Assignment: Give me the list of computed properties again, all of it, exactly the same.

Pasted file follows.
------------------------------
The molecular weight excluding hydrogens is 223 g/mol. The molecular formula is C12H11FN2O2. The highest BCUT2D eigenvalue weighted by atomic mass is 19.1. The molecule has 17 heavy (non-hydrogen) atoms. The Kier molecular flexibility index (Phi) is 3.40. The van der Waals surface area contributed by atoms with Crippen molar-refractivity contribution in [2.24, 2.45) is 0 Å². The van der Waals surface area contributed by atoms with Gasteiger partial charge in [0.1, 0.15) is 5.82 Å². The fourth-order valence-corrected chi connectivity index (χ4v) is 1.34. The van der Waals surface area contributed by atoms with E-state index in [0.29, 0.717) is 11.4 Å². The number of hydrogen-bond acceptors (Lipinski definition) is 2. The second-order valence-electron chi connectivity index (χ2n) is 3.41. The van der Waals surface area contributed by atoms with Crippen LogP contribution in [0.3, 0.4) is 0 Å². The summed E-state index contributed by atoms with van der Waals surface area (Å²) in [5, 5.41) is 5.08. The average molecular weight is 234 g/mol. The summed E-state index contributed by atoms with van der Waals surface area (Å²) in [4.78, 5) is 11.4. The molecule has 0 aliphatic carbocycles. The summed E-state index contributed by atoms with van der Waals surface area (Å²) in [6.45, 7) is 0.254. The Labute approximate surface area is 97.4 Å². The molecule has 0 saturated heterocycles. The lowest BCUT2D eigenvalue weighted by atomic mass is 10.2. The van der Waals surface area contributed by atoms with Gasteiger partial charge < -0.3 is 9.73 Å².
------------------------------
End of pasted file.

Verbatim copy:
The molecular weight excluding hydrogens is 223 g/mol. The molecular formula is C12H11FN2O2. The highest BCUT2D eigenvalue weighted by atomic mass is 19.1. The molecule has 17 heavy (non-hydrogen) atoms. The Kier molecular flexibility index (Phi) is 3.40. The van der Waals surface area contributed by atoms with Crippen molar-refractivity contribution in [2.24, 2.45) is 0 Å². The van der Waals surface area contributed by atoms with Gasteiger partial charge in [0.1, 0.15) is 5.82 Å². The fourth-order valence-corrected chi connectivity index (χ4v) is 1.34. The van der Waals surface area contributed by atoms with E-state index in [0.29, 0.717) is 11.4 Å². The number of hydrogen-bond acceptors (Lipinski definition) is 2. The second-order valence-electron chi connectivity index (χ2n) is 3.41. The van der Waals surface area contributed by atoms with Crippen LogP contribution in [0.3, 0.4) is 0 Å². The summed E-state index contributed by atoms with van der Waals surface area (Å²) in [5, 5.41) is 5.08. The average molecular weight is 234 g/mol. The summed E-state index contributed by atoms with van der Waals surface area (Å²) in [4.78, 5) is 11.4. The molecule has 0 aliphatic carbocycles. The summed E-state index contributed by atoms with van der Waals surface area (Å²) in [6.45, 7) is 0.254. The Labute approximate surface area is 97.4 Å². The molecule has 0 saturated heterocycles. The lowest BCUT2D eigenvalue weighted by atomic mass is 10.2. The van der Waals surface area contributed by atoms with Gasteiger partial charge < -0.3 is 9.73 Å².